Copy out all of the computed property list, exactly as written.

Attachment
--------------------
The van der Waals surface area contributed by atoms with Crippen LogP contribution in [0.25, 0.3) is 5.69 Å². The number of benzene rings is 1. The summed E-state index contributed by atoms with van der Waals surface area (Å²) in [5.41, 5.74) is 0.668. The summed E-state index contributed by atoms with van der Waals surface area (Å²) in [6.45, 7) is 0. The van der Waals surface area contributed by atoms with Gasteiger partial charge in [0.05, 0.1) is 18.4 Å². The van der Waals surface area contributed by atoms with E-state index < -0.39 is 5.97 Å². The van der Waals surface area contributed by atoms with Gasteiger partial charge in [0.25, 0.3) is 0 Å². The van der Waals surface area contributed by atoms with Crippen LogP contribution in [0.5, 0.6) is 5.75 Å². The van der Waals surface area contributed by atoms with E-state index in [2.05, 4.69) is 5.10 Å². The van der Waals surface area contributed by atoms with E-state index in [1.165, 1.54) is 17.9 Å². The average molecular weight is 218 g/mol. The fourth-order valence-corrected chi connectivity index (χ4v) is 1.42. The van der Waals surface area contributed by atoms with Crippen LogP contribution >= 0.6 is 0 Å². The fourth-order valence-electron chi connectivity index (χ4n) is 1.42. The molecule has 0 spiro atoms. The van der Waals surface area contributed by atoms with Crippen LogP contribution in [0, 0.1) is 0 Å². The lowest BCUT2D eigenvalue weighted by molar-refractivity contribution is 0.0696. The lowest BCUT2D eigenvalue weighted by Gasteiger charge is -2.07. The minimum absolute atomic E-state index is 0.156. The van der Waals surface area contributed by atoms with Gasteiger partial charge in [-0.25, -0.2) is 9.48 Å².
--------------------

The van der Waals surface area contributed by atoms with Crippen LogP contribution in [0.25, 0.3) is 5.69 Å². The number of benzene rings is 1. The summed E-state index contributed by atoms with van der Waals surface area (Å²) in [5.41, 5.74) is 0.668. The summed E-state index contributed by atoms with van der Waals surface area (Å²) in [6.45, 7) is 0. The van der Waals surface area contributed by atoms with Gasteiger partial charge in [0.05, 0.1) is 18.4 Å². The van der Waals surface area contributed by atoms with E-state index < -0.39 is 5.97 Å². The van der Waals surface area contributed by atoms with Gasteiger partial charge in [0.25, 0.3) is 0 Å². The van der Waals surface area contributed by atoms with Crippen LogP contribution in [0.5, 0.6) is 5.75 Å². The van der Waals surface area contributed by atoms with E-state index in [2.05, 4.69) is 5.10 Å². The van der Waals surface area contributed by atoms with E-state index in [1.165, 1.54) is 17.9 Å². The average molecular weight is 218 g/mol. The fourth-order valence-corrected chi connectivity index (χ4v) is 1.42. The van der Waals surface area contributed by atoms with Crippen LogP contribution >= 0.6 is 0 Å². The fourth-order valence-electron chi connectivity index (χ4n) is 1.42. The molecule has 0 spiro atoms. The van der Waals surface area contributed by atoms with Crippen LogP contribution in [0, 0.1) is 0 Å². The lowest BCUT2D eigenvalue weighted by molar-refractivity contribution is 0.0696. The lowest BCUT2D eigenvalue weighted by Gasteiger charge is -2.07. The minimum absolute atomic E-state index is 0.156. The van der Waals surface area contributed by atoms with Gasteiger partial charge in [-0.25, -0.2) is 9.48 Å².